Alarming gaps in pancreatic cancer diagnosis revealed in a study

Pancreatic cancer tumors are being missed on CT and MRI scans,


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According to a new study presented at UEG Week 2022, missing pancreatic cancer tumors on CT and MRI scans reduces the window for curative surgery that could save a patient’s life. Over a third (36%) of PIPC cases were possibly preventable, showing a low detection rate for cancer with alarming patient outcomes.

The study examined post-imaging pancreatic cancer (PIPC) cases, which occur when a patient has imaging that misses the diagnosis of pancreatic cancer but subsequently receives the diagnosis. Six hundred patients diagnosed with pancreatic cancer between 2016 and 2021 were the subject of a UK study. Of those, 46 (7.7%) individuals later received a pancreatic cancer diagnosis between three and 18 months after their first scan failed to detect their cancer.

Radiologists independently reviewed CT and MRI images to develop an algorithm to categorize the missed cases and identify the most likely explanation for why they were missed.

Dr. Nosheen Umar, the lead author of the study from the University of Birmingham, UK, commented, “There is often only a brief period for curative surgery in pancreatic cancer, meaning it is vital that patients are diagnosed with the disease as early as possible to give them the best chance of survival. The study found that evidence of pancreatic cancer was initially missed in over a third of patients with post-imaging pancreatic cancers, which is a huge window of lost opportunity.”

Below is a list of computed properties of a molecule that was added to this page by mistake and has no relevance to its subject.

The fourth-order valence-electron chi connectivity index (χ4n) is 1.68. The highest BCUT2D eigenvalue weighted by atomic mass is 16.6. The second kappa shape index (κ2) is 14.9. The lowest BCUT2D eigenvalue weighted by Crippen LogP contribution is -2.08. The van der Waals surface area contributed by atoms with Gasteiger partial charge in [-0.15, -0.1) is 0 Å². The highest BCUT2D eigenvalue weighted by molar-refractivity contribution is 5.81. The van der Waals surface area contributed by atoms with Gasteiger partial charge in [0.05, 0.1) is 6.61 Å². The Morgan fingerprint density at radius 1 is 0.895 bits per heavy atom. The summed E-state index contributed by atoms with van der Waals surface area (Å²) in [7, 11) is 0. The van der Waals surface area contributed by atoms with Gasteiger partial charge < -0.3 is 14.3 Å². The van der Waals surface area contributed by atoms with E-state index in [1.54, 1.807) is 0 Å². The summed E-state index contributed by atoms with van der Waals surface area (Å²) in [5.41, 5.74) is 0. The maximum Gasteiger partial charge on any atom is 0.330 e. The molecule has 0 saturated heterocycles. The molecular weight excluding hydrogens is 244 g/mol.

When a specialized hepatobiliary radiologist reviewed scans, cancer signals were missed in nearly half (48%) of PIPC patients. Imaging indicators of pancreatic cancer, such as dilated bile or pancreatic ducts, went unnoticed and uninvestigated in 28% of PIPC patients.

Dr. Umar said“We hope this study will raise awareness of the issue of post-imaging pancreatic cancer and common reasons why pancreatic cancer can be initially missed. This will help to standardize future studies of this issue and guide quality improvement efforts, so we can increase the likelihood of an early diagnosis of pancreatic cancer, increase the chances of patient survival, and, ultimately, save lives.”

Journal Reference:

  1. Umar N et al. How often is pancreatic cancer missed on CT or MRI imaging? A novel root cause analysis system establishes the most plausible explanation for post-imaging pancreatic cancer. Presented at UEG Week 2022; 11 October 2022; Vienna, Austria.
  2. United European Gastroenterology (UEG). UEG Position Paper, Pancreatic Cancer: a medical emergency. 2021. Paper
  3. Löhr M. Pancreatic cancer should be treated as a medical emergency. BMJ. 2014 Sep 4;349:g5261. DOI: 10.1136/bmj.g5261. 4. United European Gastroenterology (UEG). Pancreatic Cancer Across Europe: Taking a united stand. 2018. Paper


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